But as irony had it, my lack of a job led me to financial disaster and I had to drop out of school anyway. And though I was sober, I left without making any friends.
And I think that’s ultimately what led me to the park bench that introduced me to Harry.
Harry didn’t seem like the wrong guy at first. In fact, I found him quite charming. His presence made my heart light, which was great considering he made my tears vanish. He took me to dinner, bought me the usual romantic stuff, and touched me in the usual romantic ways—hair, thigh, hair, lips, repeat where appropriate. The whole bloody package felt wonderful for five straight months.
But one night, when we were planning our first exotic adventure to the Bahamas together, his wedding ring fell out of his pocket.
I spent the next few days and nights crying on a different park bench, occasionally returning to my dingy apartment to erase my phone messages. Somewhere in that block of time I’d hoped that maybe another prince would come and rescue me from that random hideaway, but I gave up when I concluded that all the charming ones had something gold and circular buried in their pockets.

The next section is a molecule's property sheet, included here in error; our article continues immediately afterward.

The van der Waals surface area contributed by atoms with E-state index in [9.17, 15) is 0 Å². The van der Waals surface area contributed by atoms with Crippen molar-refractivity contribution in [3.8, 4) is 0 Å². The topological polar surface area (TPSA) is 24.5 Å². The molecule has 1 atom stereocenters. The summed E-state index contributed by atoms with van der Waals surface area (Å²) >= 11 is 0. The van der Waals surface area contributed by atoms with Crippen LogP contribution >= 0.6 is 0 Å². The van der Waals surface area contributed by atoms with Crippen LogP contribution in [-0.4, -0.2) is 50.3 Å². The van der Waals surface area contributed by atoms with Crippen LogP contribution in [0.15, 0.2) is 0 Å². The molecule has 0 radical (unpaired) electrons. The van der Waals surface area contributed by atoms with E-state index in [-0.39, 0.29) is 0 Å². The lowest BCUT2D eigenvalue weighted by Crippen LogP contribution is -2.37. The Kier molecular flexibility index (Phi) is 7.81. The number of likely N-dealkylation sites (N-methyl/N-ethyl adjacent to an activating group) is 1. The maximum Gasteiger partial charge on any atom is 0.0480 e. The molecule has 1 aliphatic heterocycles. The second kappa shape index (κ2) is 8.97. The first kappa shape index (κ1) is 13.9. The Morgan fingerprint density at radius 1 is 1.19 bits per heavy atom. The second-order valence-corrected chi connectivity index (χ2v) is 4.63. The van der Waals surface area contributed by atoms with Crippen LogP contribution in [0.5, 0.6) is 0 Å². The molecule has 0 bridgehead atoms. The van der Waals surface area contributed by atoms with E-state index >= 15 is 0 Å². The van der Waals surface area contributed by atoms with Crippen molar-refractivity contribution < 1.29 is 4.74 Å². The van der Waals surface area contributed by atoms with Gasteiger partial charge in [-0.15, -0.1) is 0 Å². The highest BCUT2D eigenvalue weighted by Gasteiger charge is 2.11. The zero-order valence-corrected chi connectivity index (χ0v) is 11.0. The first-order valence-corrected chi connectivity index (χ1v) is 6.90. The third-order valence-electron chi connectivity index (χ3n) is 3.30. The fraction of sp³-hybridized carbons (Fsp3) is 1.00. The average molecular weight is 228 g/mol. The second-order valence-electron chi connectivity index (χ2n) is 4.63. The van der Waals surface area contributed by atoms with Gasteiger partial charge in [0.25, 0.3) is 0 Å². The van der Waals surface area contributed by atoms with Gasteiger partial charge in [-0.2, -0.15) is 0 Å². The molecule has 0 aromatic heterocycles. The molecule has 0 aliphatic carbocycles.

So, that was the time I decided to go for total losers.
Admittedly, I was nervous about the thought of dating guys with beer breath and greasy armpits. Nevertheless, deep down I was too numb to care anymore. They weren’t attractive, and they certainly weren’t respectful, but they weren’t married, either, so I tolerated it. Of course they all broke me eventually, to which I had to go off and look for yet another. But in the long run I never had to worry about loneliness. That was the one thing they were good for. They always hung around. Even when I wasn’t home, they’d hang around…eating my food, putting their grungy flip-flops on my couch, putting their huge, filthy dogs on my bed, putting their used utensils back in the drawer…and I was okay with it because…because I was afraid to be alone….
I was afraid to be alone.